I arrived in this Tuscan city with high expectations, still certain it would not match up to the charm of Siena.  It took me just a few minutes longer to fall in love with Florence but, in the end, I walked away with romantic notions of studying renaissance art and oil painting in 15th Century buildings.  I cannot say it is better than Siena, but it is entirely mesmerising in its own magical way. The city is like a rich tapestry of art, food and history – the longer you look, the more you find.

A lot of Amazing Art

Allowing a good half a day, I was able to fully explore the Uffizi Gallery and feast my eyes on paintings by the masters, such as Leonardo de Vinci, Botticelli and Michelangelo.  Speaking of Michelangelo, I later made my way over to L’Accademia, to check out the handsome and extremely well-proportioned statue of David.  By the time I returned to the hotel, I was desperate to find out more about the history of this city and all its artists. It turns out the Medici family had quite an enormous influence on the place, ever since the 15th Century.  Starting out as a banking family, they eventually became monarchs, producing several popes and queens.

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Inside the Uffizi Gallery
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The Statue of David, in L’Academia

Medieval Town Squares and Beautiful Bridges

The town square (Piazza della Signoria) in front of the Palazzo Vecchio (Town Hall) is a lovely spot to eat gelato and people-watch. I like to imagine it during the medieval times and, if you walk around the area on a rainy night in Winter, it might just be possible to have the place to yourselves.  There is a secret passageway 1km long from the Palazzo Vecchio through to the Palazzo Pitti, across the Vecchio Bridge. This was built by the Medici family, who wanted a privileged corridor between the residences. It is said that Hitler was so impressed by this bridge that he ordered it to be saved from bombing during WWII.  Unfortunately, the passageway was closed during our visit, or else I would have been there in a shot!  The bridge itself is lined with jewellery stores and has been that way ever since the 1500s, thanks to the Medici Family.  Apparently, they found the former butcheries far too disturbing on the nose!

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The Vecchio Bridge
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Looking across the river towards the Vecchio Bridge

Impressive, grand buildings

Near the Palazzo Vecchio, you will also find the Piazza del Duomo, which includes the Baptistery and Giotto’s Bell Tower.  With a combined ticket, you can make your way into all of the buildings, though even in mid-Winter, there were very long queues for all of the attractions. I am certain that the views from the top of the tower and dome would be impressive and I might try them out next time, if my patience allows!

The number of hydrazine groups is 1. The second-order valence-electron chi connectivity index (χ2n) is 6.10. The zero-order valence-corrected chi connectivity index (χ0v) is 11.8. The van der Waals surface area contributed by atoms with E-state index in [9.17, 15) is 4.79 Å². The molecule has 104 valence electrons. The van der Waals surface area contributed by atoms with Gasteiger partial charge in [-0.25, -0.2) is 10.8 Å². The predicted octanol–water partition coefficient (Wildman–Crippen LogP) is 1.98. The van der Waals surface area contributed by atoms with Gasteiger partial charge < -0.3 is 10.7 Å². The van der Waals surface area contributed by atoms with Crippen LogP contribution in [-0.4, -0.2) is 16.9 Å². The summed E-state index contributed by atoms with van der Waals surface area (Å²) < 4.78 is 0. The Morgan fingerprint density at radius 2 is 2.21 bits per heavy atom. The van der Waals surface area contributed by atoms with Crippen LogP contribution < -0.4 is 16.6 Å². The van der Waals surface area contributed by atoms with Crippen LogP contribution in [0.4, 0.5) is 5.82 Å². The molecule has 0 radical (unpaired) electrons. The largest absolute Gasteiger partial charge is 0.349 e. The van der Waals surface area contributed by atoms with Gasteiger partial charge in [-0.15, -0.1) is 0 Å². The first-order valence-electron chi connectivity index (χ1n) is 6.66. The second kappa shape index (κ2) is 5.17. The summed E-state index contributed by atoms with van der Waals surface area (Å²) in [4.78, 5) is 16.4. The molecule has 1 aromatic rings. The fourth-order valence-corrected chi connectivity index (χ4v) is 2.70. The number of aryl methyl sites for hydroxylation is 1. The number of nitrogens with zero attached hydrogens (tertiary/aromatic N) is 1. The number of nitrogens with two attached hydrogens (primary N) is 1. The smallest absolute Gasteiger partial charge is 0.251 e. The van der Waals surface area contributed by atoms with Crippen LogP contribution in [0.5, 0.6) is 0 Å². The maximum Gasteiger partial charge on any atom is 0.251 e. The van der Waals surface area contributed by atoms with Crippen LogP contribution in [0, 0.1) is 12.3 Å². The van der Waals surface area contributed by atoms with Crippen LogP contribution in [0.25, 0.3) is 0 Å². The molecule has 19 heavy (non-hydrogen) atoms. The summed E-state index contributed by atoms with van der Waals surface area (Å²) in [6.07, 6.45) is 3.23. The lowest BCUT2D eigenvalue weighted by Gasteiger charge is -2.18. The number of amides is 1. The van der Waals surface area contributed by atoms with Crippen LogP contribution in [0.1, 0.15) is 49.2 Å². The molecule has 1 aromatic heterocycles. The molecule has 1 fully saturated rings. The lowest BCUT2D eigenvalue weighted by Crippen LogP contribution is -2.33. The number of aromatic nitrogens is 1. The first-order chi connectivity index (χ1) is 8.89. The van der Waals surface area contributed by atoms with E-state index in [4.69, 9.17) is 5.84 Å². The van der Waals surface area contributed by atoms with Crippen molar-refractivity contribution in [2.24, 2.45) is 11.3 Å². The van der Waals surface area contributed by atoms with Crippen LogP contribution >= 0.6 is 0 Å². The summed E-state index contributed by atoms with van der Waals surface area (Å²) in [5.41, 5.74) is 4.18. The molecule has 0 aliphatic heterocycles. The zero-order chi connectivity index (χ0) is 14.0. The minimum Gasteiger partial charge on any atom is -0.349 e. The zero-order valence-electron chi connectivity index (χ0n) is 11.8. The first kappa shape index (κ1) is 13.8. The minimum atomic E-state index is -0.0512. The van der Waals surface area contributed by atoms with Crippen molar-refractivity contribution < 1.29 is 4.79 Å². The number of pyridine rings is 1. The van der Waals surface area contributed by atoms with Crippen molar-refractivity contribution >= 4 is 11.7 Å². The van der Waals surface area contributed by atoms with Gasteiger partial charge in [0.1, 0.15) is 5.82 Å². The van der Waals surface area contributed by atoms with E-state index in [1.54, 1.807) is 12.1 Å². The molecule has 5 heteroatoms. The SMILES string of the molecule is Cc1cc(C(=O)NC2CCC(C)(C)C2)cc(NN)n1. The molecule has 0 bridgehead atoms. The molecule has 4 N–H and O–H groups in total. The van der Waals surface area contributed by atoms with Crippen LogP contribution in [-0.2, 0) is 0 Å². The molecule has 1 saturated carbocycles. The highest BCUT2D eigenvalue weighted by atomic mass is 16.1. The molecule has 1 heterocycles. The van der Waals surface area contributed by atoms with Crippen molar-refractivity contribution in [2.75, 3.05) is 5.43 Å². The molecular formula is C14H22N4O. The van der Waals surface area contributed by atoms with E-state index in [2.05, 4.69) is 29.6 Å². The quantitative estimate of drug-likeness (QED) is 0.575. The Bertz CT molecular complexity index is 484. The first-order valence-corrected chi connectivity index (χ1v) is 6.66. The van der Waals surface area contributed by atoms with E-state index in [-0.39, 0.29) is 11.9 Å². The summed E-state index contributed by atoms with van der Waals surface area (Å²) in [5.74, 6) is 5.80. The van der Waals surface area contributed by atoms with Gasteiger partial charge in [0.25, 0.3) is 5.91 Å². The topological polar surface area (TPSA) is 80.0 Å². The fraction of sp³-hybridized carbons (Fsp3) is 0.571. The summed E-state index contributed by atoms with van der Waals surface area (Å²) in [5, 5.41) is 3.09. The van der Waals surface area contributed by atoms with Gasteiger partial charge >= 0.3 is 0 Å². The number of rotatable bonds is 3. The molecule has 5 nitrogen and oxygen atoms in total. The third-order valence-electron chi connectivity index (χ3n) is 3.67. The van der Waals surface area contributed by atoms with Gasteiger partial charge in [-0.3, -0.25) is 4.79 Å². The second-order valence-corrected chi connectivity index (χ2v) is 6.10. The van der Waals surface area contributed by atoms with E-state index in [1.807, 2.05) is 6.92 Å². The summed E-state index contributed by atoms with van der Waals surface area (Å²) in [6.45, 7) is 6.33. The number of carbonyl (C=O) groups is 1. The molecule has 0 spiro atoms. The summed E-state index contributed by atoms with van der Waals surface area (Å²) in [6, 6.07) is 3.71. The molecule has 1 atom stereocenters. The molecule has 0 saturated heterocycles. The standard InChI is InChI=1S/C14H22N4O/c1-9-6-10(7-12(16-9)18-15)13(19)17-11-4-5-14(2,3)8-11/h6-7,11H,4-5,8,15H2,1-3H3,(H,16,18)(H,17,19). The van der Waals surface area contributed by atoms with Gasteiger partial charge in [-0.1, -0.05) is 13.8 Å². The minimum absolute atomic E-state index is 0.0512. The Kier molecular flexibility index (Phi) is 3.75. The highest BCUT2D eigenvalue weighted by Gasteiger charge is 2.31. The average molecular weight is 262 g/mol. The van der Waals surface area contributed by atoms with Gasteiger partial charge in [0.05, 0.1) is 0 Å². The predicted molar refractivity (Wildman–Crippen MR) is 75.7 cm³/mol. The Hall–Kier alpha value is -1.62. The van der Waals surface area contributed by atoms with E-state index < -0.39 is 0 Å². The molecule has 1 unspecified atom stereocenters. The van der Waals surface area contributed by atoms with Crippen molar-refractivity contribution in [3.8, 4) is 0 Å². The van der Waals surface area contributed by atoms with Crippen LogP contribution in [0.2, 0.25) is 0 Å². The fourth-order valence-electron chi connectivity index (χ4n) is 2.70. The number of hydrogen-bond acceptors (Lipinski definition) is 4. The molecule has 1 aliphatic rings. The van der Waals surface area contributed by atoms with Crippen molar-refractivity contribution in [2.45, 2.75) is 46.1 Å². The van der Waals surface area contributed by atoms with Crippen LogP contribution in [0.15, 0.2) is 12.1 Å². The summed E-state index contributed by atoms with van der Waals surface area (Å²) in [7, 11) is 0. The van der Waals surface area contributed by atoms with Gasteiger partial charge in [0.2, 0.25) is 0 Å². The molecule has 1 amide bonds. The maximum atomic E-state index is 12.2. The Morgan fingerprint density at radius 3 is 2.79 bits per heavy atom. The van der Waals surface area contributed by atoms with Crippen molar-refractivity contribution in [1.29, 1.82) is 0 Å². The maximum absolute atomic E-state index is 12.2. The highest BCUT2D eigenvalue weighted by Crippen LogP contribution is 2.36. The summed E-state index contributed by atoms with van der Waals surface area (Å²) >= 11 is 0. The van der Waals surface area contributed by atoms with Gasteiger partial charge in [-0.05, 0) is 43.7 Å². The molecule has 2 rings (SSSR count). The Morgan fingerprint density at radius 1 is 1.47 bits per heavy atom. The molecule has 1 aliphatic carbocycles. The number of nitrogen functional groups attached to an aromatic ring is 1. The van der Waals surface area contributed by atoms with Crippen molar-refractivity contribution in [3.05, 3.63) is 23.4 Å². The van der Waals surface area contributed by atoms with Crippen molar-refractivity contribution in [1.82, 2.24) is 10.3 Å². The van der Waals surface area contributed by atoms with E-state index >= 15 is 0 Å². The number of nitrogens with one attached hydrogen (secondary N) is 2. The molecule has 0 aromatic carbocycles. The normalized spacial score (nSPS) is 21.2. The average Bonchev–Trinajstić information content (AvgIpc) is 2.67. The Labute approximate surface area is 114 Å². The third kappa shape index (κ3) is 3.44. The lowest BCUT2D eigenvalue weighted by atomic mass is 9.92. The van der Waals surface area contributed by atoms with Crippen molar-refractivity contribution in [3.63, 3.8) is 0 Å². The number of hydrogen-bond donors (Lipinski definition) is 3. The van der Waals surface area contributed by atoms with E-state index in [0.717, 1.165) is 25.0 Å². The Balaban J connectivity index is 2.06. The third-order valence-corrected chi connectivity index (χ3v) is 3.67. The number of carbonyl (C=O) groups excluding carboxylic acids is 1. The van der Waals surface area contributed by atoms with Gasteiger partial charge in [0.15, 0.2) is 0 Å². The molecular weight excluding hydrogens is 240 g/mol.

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Palazzo Vecchio, Florence
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Piazza del Duomo, Florence

Magical views from the hill

This is an absolute essential.  Follow signs across the bridge and up the hill to Piazzale Michelangelo.  Try to time your visit for sunset and watch the light change over this magical city.  It is possible to linger for hours and not get bored.  Make sure you take a camera and maybe a few beers to ease you into the evening. This is where I spent my last afternoon of being 30!

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View of Florence from the Gardens near Piazzale Michelangelo
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View of Florence from Piazzale Michelangelo
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Sunset over the Tuscan countryside

Too much good food

I was an extremely gluttonous person in Italy and completely abandoned my vegetarian habits for the week, so that I could fully immerse myself in Italian culture!  During the day, you can find an excellent selection of cheap-eats at the Central Markets, which is brimming with international cuisine and excellent coffee.  For lunch, try a Panini Toscani – fresh crusty bread filled with pancetta and cheese (or whatever filling you desire). Panini dei Fratellini serves these in abundance! Walking further towards the river, you will come across Venchi, which sells mouth-watering gelato in many flavours.

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Venchi Icecream
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Panini Toscani

For dinner, feast your heart out at one of the many restaurants. Trattoria Marione is a highly-rated eatery which is worth booking ahead in advance, due to long queues on arrival.  Here, you can find excellent lasagne and Chianti wine!  Za Za’s is another quality option, where I spent an evening devouring the famous 1kg Florentine Steak, Tiramisu and a lot more red wine. Follow the meal with an espresso, or better still, head over to May Day, a quirky hipster bar with cosy couches and gramophone players hanging from the ceiling, for perfect cocktails and old-school tunes.

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Mayday Cocktails

What is your favourite thing about Florence?  Any recommendations for next time?

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